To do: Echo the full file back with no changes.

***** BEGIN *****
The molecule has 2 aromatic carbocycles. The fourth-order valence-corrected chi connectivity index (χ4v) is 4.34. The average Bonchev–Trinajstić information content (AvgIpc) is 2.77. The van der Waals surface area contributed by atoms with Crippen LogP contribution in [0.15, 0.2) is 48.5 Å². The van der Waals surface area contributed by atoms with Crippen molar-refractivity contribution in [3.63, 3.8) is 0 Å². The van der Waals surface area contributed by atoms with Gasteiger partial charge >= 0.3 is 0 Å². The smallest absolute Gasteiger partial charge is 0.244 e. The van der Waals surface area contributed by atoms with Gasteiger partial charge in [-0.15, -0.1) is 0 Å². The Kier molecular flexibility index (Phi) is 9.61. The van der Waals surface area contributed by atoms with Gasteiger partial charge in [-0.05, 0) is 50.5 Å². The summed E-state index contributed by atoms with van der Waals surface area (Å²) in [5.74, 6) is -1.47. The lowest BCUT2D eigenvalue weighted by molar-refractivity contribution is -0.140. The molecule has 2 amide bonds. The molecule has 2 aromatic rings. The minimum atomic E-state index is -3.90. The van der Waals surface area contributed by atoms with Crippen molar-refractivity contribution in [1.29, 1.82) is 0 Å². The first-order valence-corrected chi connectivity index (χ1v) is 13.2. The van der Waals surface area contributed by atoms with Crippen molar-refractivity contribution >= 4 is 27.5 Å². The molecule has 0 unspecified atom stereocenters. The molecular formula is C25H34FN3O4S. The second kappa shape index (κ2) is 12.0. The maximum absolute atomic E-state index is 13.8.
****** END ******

The molecule has 2 aromatic carbocycles. The fourth-order valence-corrected chi connectivity index (χ4v) is 4.34. The average Bonchev–Trinajstić information content (AvgIpc) is 2.77. The van der Waals surface area contributed by atoms with Crippen LogP contribution in [0.15, 0.2) is 48.5 Å². The van der Waals surface area contributed by atoms with Crippen molar-refractivity contribution in [3.63, 3.8) is 0 Å². The van der Waals surface area contributed by atoms with Gasteiger partial charge >= 0.3 is 0 Å². The smallest absolute Gasteiger partial charge is 0.244 e. The van der Waals surface area contributed by atoms with Gasteiger partial charge in [-0.15, -0.1) is 0 Å². The Kier molecular flexibility index (Phi) is 9.61. The van der Waals surface area contributed by atoms with Gasteiger partial charge in [-0.05, 0) is 50.5 Å². The summed E-state index contributed by atoms with van der Waals surface area (Å²) in [5.74, 6) is -1.47. The lowest BCUT2D eigenvalue weighted by molar-refractivity contribution is -0.140. The molecule has 2 amide bonds. The molecule has 2 aromatic rings. The minimum atomic E-state index is -3.90. The van der Waals surface area contributed by atoms with Crippen molar-refractivity contribution in [1.29, 1.82) is 0 Å². The first-order valence-corrected chi connectivity index (χ1v) is 13.2. The van der Waals surface area contributed by atoms with Crippen molar-refractivity contribution >= 4 is 27.5 Å². The molecule has 0 unspecified atom stereocenters. The molecular formula is C25H34FN3O4S. The second kappa shape index (κ2) is 12.0. The maximum absolute atomic E-state index is 13.8.